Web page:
of life and sailing
As a recent college sailing graduate…
I normally cruise over the Questions of the Week (see college or bust, – ed) but when I saw it concerned College Sailing, specifically growing collegiate programs, I was very excited to respond until I reached the end of the thread and I couldn’t respond, or start a new topic.
If I could’ve here is what I would’ve said to all y’all:
First of all, it is encouraging to me that so many members of the sailing community are this fired up about the topic of college sailing. Whether they think it falls short, has incredible potential, or is completely worthless, the fact that it impresses them so much to comment upon it is in itself impressive.
I have spent at least three years explaining to a wide array of people why West Coast college sailing, in particular the NW district, is so very different from that of other parts of the country. Back east a Varsity sailing program is barely worth a shrug, on this coast, there are merely a handful and club programs dominate.
Of course, when I’ve visited those East Coast programs and seen their equipment, trophies, coaching, even what they get wear everyday to gym, I grew green with envy. Beyond the privileges and the opportunities, knowing that they could evolve so much more as sailors in four years than we could, I often wondered, “what’s the point?”
Now, just a month shy of the anniversary of my college graduation, I know what the point was. I have been a competitive sailor and I would love to call myself that again. The moment the wind picks up there is nowhere else I’d rather be than in a boat, pushing myself. However, I also now know how to manage a budget, encourage leadership amongst peers, coach, plan trips, and even write a constitution.
The three years I served on-and-off as a leader of my college team were the best and worst years. I learned so much and fought so much but now, I know about both life and sailing.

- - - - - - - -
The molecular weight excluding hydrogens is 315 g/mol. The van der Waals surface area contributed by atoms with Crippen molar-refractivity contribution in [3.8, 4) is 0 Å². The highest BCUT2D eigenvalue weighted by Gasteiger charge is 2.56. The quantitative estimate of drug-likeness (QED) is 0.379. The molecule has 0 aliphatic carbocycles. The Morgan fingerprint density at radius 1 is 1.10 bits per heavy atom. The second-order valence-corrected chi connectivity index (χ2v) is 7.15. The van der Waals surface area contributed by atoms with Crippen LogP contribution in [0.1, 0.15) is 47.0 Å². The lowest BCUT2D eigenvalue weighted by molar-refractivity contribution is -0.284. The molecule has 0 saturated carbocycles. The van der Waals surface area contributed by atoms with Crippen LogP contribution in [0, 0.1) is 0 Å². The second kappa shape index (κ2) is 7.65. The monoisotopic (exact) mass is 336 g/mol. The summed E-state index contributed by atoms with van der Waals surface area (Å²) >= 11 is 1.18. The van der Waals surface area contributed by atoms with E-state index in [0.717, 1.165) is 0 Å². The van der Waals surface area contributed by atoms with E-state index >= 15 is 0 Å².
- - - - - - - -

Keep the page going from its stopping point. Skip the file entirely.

One specific memory comes to mind whenever I think about “East Coast sailors.” ICSA Semi-Finals were held in Seattle May, 2010. My university provided boats for the event. I headed to Seattle earlier that week to spend time with my Seattle friends, many of which were sailors for UW. At the end of the weekend it was my duty to be sure our boats were loaded and tow them home.
When I arrived at Sail Sand Point, no boats were loaded. I found this odd as the event was clearly over. Quickly I realized it was because many of the sailors there weren’t accustomed to loading boats. In my bossy manner I quickly directed the sailors to start loading the boats and masts.
Things that were so second nature to me, where to put the booms, how to dress a mast, tie-downs, hitches, etc. I had to explain and talk them through. Sure, these guys could sail a boat faster than me any day but they couldn’t transport it very far.
One guy commented, “You do this every weekend?!”
“No,” I responded, “we do this twice a week, we load after practice and again after the regatta.”
They didn’t know what to think. That was the moment I truly understood how different the opposite ends of the college sailing spectrum were.
College sailing is what it is. I hope though that its future is shaped not only by its alumni but also by its student leaders, who have the vision and ambition to guide the sport as it should be. – Karem